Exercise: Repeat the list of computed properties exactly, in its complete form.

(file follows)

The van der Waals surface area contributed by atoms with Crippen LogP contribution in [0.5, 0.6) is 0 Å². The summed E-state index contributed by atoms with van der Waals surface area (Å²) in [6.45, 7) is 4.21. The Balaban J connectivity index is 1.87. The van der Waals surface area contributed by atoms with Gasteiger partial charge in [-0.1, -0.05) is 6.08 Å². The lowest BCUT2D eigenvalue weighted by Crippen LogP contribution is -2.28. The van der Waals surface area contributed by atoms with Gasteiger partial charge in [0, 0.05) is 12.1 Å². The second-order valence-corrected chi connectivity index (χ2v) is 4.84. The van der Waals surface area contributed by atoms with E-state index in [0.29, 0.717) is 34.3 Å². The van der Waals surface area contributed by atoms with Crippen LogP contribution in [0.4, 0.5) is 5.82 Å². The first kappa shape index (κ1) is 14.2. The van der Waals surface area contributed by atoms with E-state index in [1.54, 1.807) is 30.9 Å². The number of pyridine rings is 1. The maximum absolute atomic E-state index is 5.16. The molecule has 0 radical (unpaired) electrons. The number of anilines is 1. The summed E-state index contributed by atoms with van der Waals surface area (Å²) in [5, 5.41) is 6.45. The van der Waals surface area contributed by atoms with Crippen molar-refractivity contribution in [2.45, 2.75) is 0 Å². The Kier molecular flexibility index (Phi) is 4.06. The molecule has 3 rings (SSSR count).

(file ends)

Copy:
The van der Waals surface area contributed by atoms with Crippen LogP contribution in [0.5, 0.6) is 0 Å². The summed E-state index contributed by atoms with van der Waals surface area (Å²) in [6.45, 7) is 4.21. The Balaban J connectivity index is 1.87. The van der Waals surface area contributed by atoms with Gasteiger partial charge in [-0.1, -0.05) is 6.08 Å². The lowest BCUT2D eigenvalue weighted by Crippen LogP contribution is -2.28. The van der Waals surface area contributed by atoms with Gasteiger partial charge in [0, 0.05) is 12.1 Å². The second-order valence-corrected chi connectivity index (χ2v) is 4.84. The van der Waals surface area contributed by atoms with E-state index in [0.29, 0.717) is 34.3 Å². The van der Waals surface area contributed by atoms with Crippen LogP contribution in [0.4, 0.5) is 5.82 Å². The first kappa shape index (κ1) is 14.2. The van der Waals surface area contributed by atoms with E-state index in [1.54, 1.807) is 30.9 Å². The number of pyridine rings is 1. The maximum absolute atomic E-state index is 5.16. The molecule has 0 radical (unpaired) electrons. The number of anilines is 1. The summed E-state index contributed by atoms with van der Waals surface area (Å²) in [5, 5.41) is 6.45. The van der Waals surface area contributed by atoms with Crippen molar-refractivity contribution in [2.45, 2.75) is 0 Å². The Kier molecular flexibility index (Phi) is 4.06. The molecule has 3 rings (SSSR count).